We, however, decided to take yet another side trail, this time to visit Summit Lake.  And I sure was glad we did, as this was definitely the highlight of the entire day.  What a beautiful lake!

We took a major break here, and ate lunch along the shore.  There was an extraordinary view west toward the Palisade Glacier from there.  I took tons of photos and videos.  The weather was warm so I took off my shoes and cooled my feet in the water.  It felt great.  The water wasn’t super-icy like many other lakes in the Sierra.  Even the dogs tried a bit of swimming, mostly by paddling out to fetch sticks that we threw.  Then they’d climb out onto a granite boulder and shake water everywhere, so you had to be careful where you sat.  All told, we spent about an hour just relaxing and laughing and taking in the view.  This was the life!

Video of the dog Roo fetching a stick thrown into Summit Lake – she was having a great time!

GoPro panorama video from the north end of Summit Lake

Eventually we decided to get moving.  For after all, there were other lakes to visit!  We were also a bit over halfway toward our goal and it was already 1pm, so it was definitely time to hike onward.  Good-bye Summit Lake!

We made it back to the main trail and turned right toward Sixth Lake.  We wondered if we missed seeing the three girls come back down the trail while we were lazying around the lake, but there was no way to know short of hiking back to Fifth Lake, so we thought no more of it.  The trail gradually headed upward while taking the occasional dip into flower-filled meadows or down along small ponds and marshes.  The afternoon sun was hot and the air was dry.  We took many small breathers in the deep shade of the pines, letting the breeze cool us down.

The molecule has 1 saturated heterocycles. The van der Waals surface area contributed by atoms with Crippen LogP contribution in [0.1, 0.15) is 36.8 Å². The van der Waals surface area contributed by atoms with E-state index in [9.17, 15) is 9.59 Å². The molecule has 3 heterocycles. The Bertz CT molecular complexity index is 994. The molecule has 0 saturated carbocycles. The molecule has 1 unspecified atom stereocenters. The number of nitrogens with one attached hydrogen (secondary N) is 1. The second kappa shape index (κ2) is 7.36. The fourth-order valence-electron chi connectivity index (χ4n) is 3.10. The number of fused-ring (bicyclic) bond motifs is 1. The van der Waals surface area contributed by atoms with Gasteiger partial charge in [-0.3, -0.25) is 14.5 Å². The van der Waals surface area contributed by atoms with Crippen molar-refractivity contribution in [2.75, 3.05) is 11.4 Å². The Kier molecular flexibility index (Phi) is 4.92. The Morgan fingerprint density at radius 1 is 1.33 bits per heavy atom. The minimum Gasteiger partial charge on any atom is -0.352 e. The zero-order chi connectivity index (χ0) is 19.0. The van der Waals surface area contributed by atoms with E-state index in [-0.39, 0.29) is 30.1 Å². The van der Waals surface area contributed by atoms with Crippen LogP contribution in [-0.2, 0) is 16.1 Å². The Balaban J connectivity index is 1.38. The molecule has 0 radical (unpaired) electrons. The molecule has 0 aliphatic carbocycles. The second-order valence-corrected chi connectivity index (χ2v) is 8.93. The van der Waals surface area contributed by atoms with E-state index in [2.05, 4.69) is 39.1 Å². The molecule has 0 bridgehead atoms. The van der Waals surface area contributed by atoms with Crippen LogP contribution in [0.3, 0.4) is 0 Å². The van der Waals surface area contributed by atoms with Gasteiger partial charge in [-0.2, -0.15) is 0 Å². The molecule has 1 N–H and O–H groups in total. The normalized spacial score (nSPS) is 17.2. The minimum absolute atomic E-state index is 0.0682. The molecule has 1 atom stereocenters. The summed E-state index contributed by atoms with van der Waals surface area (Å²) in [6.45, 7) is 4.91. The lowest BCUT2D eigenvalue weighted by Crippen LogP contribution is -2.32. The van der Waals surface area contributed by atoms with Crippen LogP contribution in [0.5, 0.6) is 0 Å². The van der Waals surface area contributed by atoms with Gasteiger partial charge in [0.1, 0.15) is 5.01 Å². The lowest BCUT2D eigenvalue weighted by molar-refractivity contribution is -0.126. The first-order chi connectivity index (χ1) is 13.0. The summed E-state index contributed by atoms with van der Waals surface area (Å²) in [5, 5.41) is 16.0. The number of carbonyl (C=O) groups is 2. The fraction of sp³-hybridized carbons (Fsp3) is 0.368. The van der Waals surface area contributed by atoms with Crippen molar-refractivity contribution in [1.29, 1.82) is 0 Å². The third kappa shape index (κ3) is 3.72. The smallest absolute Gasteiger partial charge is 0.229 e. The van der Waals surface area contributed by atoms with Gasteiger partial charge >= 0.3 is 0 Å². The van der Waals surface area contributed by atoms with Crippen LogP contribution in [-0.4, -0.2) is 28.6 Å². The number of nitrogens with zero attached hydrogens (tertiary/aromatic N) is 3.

The trail popped over a ridge and I spied a small “photographer’s trail” off to the left.  We were obviously high above Sixth Lake, but the trees were blocking the view.  So I headed left and called the others to come and check it out.  There it was, Sixth Lake, two hundred feet below us, complete with spectacular mountains in the background behind it.  Beautiful!  I took some photos and videos from this spot, and then we headed down the main trail toward the shore.

GoPro panorama video from the trail high above Sixth Lake

I noticed that the map showed the trail simply ending, and the map was right.  It never actually reached the shore of the lake, nor did it continue on to Seventh Lake.  It looked like we’d have to head out cross-country to explore this area.  And that’s exactly what we did.  First we looked around the immediate area to see if there were any decent campsites, just in case there was no place to camp at Seventh Lake (which was where we wanted to camp).  But there weren’t any good spots.  Everything was either on a steep slope or had too many bushes, or too many rocks.  So we continued onward to Seventh Lake after all, picking our way over talus and consulting the GPS when we weren’t sure which way to go.

Eventually we made it to the lake.  We put down our packs and wandered around looking for a good place to set up camp, and we found an obvious campsite along the northeast shore.  So we grabbed our packs and set up camp.  The guys had a really nice spot up on a small rise with some shade, but I wanted to camp at a short distance from them.  Today was too easy of a hike and I knew they’d stay up late yakking and laughing; they weren’t tired enough yet.  And I simply desired peace and quiet.  We would be staying here two nights, so I wanted to enjoy it thoroughly.  It didn’t take long before I found a small spot a bit further from the lake and set up my tiny one-man tent.  I got everything arranged the way I liked it, then headed back to the main camp.